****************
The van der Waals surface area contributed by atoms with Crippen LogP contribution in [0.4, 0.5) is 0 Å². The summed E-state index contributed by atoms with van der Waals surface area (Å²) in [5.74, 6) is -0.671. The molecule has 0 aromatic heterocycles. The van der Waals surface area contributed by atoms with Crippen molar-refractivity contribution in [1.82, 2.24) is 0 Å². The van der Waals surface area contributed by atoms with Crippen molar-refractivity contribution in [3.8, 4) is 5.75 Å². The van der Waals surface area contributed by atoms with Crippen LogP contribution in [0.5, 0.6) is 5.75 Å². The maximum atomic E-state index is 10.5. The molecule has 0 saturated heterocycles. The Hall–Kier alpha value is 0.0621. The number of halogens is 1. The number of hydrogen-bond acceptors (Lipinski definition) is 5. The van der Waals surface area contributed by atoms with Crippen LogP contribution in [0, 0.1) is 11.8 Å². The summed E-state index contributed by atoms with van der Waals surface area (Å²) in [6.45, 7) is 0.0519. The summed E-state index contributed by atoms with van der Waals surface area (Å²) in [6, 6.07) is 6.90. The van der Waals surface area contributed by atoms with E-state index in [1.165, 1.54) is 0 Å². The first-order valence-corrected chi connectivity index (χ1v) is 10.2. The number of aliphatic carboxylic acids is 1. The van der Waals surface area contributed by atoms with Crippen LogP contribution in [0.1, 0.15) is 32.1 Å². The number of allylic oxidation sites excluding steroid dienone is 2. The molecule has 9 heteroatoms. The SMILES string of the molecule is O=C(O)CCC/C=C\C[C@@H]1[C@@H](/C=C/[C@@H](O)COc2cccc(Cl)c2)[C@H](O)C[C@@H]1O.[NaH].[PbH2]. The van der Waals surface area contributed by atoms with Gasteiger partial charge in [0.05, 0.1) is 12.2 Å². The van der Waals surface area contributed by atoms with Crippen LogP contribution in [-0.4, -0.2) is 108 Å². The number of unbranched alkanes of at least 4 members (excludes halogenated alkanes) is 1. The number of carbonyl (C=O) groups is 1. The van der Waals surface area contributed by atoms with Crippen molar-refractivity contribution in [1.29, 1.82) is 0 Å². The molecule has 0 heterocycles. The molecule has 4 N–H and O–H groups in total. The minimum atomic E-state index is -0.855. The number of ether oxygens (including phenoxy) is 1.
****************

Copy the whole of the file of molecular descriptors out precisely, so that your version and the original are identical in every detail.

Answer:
The van der Waals surface area contributed by atoms with Crippen LogP contribution in [0.4, 0.5) is 0 Å². The summed E-state index contributed by atoms with van der Waals surface area (Å²) in [5.74, 6) is -0.671. The molecule has 0 aromatic heterocycles. The van der Waals surface area contributed by atoms with Crippen molar-refractivity contribution in [1.82, 2.24) is 0 Å². The van der Waals surface area contributed by atoms with Crippen molar-refractivity contribution in [3.8, 4) is 5.75 Å². The van der Waals surface area contributed by atoms with Crippen LogP contribution in [0.5, 0.6) is 5.75 Å². The maximum atomic E-state index is 10.5. The molecule has 0 saturated heterocycles. The Hall–Kier alpha value is 0.0621. The number of halogens is 1. The number of hydrogen-bond acceptors (Lipinski definition) is 5. The van der Waals surface area contributed by atoms with Crippen LogP contribution in [0, 0.1) is 11.8 Å². The summed E-state index contributed by atoms with van der Waals surface area (Å²) in [6.45, 7) is 0.0519. The summed E-state index contributed by atoms with van der Waals surface area (Å²) in [6, 6.07) is 6.90. The van der Waals surface area contributed by atoms with E-state index in [1.165, 1.54) is 0 Å². The first-order valence-corrected chi connectivity index (χ1v) is 10.2. The number of aliphatic carboxylic acids is 1. The van der Waals surface area contributed by atoms with Crippen LogP contribution in [0.1, 0.15) is 32.1 Å². The number of allylic oxidation sites excluding steroid dienone is 2. The molecule has 9 heteroatoms. The SMILES string of the molecule is O=C(O)CCC/C=C\C[C@@H]1[C@@H](/C=C/[C@@H](O)COc2cccc(Cl)c2)[C@H](O)C[C@@H]1O.[NaH].[PbH2]. The van der Waals surface area contributed by atoms with Gasteiger partial charge in [0.05, 0.1) is 12.2 Å². The van der Waals surface area contributed by atoms with Crippen LogP contribution in [-0.4, -0.2) is 108 Å². The number of unbranched alkanes of at least 4 members (excludes halogenated alkanes) is 1. The number of carbonyl (C=O) groups is 1. The van der Waals surface area contributed by atoms with Crippen molar-refractivity contribution in [1.29, 1.82) is 0 Å². The molecule has 0 heterocycles. The molecule has 4 N–H and O–H groups in total. The minimum atomic E-state index is -0.855. The number of ether oxygens (including phenoxy) is 1.